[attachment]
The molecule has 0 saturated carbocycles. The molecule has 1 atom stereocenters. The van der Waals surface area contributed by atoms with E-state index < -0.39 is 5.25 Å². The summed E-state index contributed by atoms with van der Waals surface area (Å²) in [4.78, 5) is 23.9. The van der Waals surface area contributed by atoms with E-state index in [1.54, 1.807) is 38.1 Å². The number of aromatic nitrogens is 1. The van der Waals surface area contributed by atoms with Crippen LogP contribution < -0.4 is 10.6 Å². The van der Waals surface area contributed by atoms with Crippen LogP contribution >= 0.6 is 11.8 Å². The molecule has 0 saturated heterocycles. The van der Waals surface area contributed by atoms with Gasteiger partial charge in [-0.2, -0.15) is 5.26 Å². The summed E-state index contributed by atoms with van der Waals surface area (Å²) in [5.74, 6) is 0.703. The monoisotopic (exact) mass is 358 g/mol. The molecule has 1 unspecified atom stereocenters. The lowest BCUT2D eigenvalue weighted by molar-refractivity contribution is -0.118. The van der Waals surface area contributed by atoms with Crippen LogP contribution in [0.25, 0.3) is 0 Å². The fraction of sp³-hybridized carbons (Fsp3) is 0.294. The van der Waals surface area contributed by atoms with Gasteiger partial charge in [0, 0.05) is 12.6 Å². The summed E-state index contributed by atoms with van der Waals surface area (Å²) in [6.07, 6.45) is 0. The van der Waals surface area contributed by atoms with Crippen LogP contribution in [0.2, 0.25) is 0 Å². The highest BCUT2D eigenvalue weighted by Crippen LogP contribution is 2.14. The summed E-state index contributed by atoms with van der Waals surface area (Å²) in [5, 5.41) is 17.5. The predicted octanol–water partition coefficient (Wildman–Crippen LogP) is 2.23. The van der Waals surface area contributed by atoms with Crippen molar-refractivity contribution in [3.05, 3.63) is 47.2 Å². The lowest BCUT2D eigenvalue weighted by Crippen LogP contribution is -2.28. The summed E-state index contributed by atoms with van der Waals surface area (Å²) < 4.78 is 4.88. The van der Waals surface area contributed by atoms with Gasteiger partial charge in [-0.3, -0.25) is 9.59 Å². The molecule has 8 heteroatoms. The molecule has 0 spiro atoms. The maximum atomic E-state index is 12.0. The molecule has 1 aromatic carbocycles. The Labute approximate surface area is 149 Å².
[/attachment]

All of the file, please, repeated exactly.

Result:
The molecule has 0 saturated carbocycles. The molecule has 1 atom stereocenters. The van der Waals surface area contributed by atoms with E-state index < -0.39 is 5.25 Å². The summed E-state index contributed by atoms with van der Waals surface area (Å²) in [4.78, 5) is 23.9. The van der Waals surface area contributed by atoms with E-state index in [1.54, 1.807) is 38.1 Å². The number of aromatic nitrogens is 1. The van der Waals surface area contributed by atoms with Crippen LogP contribution < -0.4 is 10.6 Å². The van der Waals surface area contributed by atoms with Crippen LogP contribution >= 0.6 is 11.8 Å². The molecule has 0 saturated heterocycles. The van der Waals surface area contributed by atoms with Gasteiger partial charge in [-0.2, -0.15) is 5.26 Å². The summed E-state index contributed by atoms with van der Waals surface area (Å²) in [5.74, 6) is 0.703. The monoisotopic (exact) mass is 358 g/mol. The molecule has 1 unspecified atom stereocenters. The lowest BCUT2D eigenvalue weighted by molar-refractivity contribution is -0.118. The van der Waals surface area contributed by atoms with Crippen LogP contribution in [0.25, 0.3) is 0 Å². The fraction of sp³-hybridized carbons (Fsp3) is 0.294. The van der Waals surface area contributed by atoms with Gasteiger partial charge in [0, 0.05) is 12.6 Å². The summed E-state index contributed by atoms with van der Waals surface area (Å²) in [6.07, 6.45) is 0. The van der Waals surface area contributed by atoms with Crippen LogP contribution in [0.2, 0.25) is 0 Å². The highest BCUT2D eigenvalue weighted by Crippen LogP contribution is 2.14. The summed E-state index contributed by atoms with van der Waals surface area (Å²) in [5, 5.41) is 17.5. The predicted octanol–water partition coefficient (Wildman–Crippen LogP) is 2.23. The van der Waals surface area contributed by atoms with Crippen molar-refractivity contribution in [3.05, 3.63) is 47.2 Å². The lowest BCUT2D eigenvalue weighted by Crippen LogP contribution is -2.28. The summed E-state index contributed by atoms with van der Waals surface area (Å²) < 4.78 is 4.88. The van der Waals surface area contributed by atoms with Gasteiger partial charge in [-0.3, -0.25) is 9.59 Å². The molecule has 8 heteroatoms. The molecule has 0 spiro atoms. The maximum atomic E-state index is 12.0. The molecule has 1 aromatic carbocycles. The Labute approximate surface area is 149 Å².